Dr. Richard Carrier is suing us for reporting  on his well-known allegations of misconduct. These allegations were widely reported on throughout the community, including by third-parties critical and sympathetic to him who are not themselves defendants.

This lawsuit has all the hallmarks of a SLAPP suit — a lawsuit filed to stifle legitimate criticism and commentary. The named defendants are Skepticon, The Orbit, and Freethought Blogs – as well as individuals Lauren Lane, the lead organizer of Skepticon; Stephanie Zvan, a blogger for The Orbit; PZ Myers, a blogger for Freethought Blogs; and Amy Frank-Skiba, who publicly posted her first-hand allegations against Carrier.

We need your help to keep our voices alive. All the defendants are represented by the same attorney, First Amendment lawyer Marc Randazza. Randazza is providing his services at a significant discount, but we are not asking him to work for free. Plus, there are thousands of dollars in “costs” for the case that don’t include legal bills, and there is no way to discount those. In order to continue fighting this lawsuit, we, the defendants of this case, have put together this campaign to raise money to defray our costs, some of which is outstanding. Donations will be used only for this case. In the event that the funds raised exceed our legal bills, they will be donated to Planned Parenthood .

We are pooling our defense costs with Skepticon, however as a 501(c)3 non-profit Skepticon is also conducting its own fundraiser where donations may be tax-deductible (ask your tax advisor). Skepticon cannot use donations it receives to help pay the shares of other individuals or organizations, though, and any excess funds raised via their campaign will go to the Skepticon conference fund.

We are confident that the court will uphold our First Amendment rights. But, through time, stress, and of course financial expense, every case like this has a chilling effect. Your support enables us to fight, and creates a warmer environment – not just for us but for others in the future.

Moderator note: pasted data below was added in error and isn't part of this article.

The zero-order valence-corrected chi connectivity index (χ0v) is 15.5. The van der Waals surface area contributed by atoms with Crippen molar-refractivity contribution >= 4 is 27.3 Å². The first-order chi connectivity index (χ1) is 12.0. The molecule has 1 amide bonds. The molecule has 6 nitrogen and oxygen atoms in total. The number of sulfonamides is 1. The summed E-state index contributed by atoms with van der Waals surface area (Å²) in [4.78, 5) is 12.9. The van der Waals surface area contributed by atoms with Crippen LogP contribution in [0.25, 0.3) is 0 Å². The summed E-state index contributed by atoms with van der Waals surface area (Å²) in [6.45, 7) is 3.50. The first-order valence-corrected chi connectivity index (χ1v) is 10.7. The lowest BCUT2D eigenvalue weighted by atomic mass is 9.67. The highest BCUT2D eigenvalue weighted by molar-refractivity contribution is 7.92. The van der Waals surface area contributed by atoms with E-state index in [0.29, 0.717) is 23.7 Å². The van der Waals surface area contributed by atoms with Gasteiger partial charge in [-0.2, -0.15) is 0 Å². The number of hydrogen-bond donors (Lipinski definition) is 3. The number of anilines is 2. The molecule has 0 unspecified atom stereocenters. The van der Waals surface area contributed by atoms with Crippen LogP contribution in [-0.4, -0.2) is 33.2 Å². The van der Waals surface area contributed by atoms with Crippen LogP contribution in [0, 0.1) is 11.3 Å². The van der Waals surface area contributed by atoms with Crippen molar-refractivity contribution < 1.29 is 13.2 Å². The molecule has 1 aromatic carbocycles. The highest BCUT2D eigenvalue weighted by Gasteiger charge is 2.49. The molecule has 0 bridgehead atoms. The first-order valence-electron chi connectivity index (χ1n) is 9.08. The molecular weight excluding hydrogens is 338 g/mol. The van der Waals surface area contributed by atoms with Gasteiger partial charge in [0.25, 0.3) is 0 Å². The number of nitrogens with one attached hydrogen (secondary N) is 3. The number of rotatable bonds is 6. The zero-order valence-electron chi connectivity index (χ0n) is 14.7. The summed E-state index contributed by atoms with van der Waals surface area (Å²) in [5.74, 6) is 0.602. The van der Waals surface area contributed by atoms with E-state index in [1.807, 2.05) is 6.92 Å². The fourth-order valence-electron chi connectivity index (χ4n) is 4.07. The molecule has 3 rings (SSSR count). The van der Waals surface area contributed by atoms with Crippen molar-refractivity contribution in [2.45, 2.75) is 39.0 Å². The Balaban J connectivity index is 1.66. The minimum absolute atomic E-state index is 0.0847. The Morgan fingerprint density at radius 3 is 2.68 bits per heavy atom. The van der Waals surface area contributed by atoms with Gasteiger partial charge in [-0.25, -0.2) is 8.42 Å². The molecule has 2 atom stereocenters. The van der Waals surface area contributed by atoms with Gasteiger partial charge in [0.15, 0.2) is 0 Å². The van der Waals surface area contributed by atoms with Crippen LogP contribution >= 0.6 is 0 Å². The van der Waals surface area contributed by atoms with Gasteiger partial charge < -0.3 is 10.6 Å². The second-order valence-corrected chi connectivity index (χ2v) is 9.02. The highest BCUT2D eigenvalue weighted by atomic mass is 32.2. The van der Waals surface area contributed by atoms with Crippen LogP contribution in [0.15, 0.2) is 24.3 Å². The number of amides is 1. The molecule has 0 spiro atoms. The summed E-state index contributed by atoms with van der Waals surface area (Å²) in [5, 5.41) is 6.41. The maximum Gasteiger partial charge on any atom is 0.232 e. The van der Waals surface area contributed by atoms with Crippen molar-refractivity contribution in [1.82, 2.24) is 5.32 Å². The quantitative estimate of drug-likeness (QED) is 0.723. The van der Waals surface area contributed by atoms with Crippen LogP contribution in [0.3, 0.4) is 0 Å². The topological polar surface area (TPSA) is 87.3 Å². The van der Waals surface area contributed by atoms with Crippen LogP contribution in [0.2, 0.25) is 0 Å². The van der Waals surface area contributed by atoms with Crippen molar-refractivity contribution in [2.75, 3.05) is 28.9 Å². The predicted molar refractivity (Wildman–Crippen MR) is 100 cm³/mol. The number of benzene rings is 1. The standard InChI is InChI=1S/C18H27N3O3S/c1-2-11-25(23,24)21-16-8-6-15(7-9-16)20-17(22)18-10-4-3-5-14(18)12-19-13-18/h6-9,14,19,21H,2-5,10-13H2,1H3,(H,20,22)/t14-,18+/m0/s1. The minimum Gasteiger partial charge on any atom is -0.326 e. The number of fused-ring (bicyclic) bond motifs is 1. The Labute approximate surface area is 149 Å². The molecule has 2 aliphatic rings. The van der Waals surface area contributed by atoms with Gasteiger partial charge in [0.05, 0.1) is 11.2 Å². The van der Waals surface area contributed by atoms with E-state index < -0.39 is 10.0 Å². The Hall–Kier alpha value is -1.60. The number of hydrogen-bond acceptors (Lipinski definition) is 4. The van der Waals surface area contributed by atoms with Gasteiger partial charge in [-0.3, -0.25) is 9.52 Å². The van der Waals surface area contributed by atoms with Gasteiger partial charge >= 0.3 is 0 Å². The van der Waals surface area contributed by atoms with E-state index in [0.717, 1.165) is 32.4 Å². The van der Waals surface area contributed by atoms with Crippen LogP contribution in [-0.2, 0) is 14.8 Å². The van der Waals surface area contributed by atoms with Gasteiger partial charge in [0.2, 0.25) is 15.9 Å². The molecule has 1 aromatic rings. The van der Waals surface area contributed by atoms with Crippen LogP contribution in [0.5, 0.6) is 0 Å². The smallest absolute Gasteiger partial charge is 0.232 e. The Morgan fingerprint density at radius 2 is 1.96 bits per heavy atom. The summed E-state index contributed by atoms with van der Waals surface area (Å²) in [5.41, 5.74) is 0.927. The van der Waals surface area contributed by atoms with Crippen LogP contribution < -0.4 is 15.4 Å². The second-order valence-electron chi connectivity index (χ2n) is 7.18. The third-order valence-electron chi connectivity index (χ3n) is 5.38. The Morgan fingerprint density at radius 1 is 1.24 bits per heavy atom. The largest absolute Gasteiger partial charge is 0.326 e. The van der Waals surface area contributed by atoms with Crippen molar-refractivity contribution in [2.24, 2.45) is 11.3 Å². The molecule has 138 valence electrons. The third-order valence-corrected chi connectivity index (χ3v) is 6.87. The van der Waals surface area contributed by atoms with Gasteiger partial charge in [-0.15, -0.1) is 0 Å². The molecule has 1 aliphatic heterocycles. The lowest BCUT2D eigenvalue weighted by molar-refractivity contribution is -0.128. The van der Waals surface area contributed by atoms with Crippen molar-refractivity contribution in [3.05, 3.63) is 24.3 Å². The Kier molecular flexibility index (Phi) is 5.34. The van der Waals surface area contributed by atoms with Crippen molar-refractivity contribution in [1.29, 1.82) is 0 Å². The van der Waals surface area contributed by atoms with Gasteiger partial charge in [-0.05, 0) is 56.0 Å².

Thank you for your support of freedom of speech, and may your new year be powerful and effective!

If you can, please donate here to help keep suits like these from being an effective silencing tool. If you can’t donate, please share. Thank you.

Getting SLAPPed, Please Help

Saturday Storytime: Goddess, Worm

Sometimes you choke on a single line in a story. Just one, that’s all it takes to bring it home and make it take up residence. I won’t tell you which line it was in this story from Cassandra Khaw, but it was there.

“Goddess.”

Flinch. Eyes dilate. Her look is not the frightened regard of a hare, but a broken–backed glare of a thing defeated but undiminished.

“Don’t call me that.” When she speaks, she can taste silk, like strands of damp hair but more viscous still, a choking flavor, semen–salty, spuming from her lungs.

“Goddess—” Flinch again. “—we are sorry. It’s just we—”

“Leave.” Snapped, the word, and jagged with teeth. Her retainers—a spirit of ink and courtly poetry, a guzheng turned maiden—comply, bowing, bowing again, before they exit with a hiss of silk. She shivers. She loathes the sound.

Cotton is the only material she can tolerate on her bare flesh, cotton and nothing else. Not even wool, which reminds her too much of—she rips herself from the memory, begins to pace the dimensions of her room.

In the last few weeks, Heaven has lost its understanding of her and gained instead a kind of pity, not selfless as it should be, but rooted in accusation. Poor child, they say. Broken child. Ruined child. Stupid, ungrateful child. How hard others have fought to earn this status, giving away breath and bone and blood, all for a sliver of place in these courts of undying jade. And yet, she would slough it away, like a snake that had tired of its skin, and take him with her too.

A sigh escapes, coils into a growl.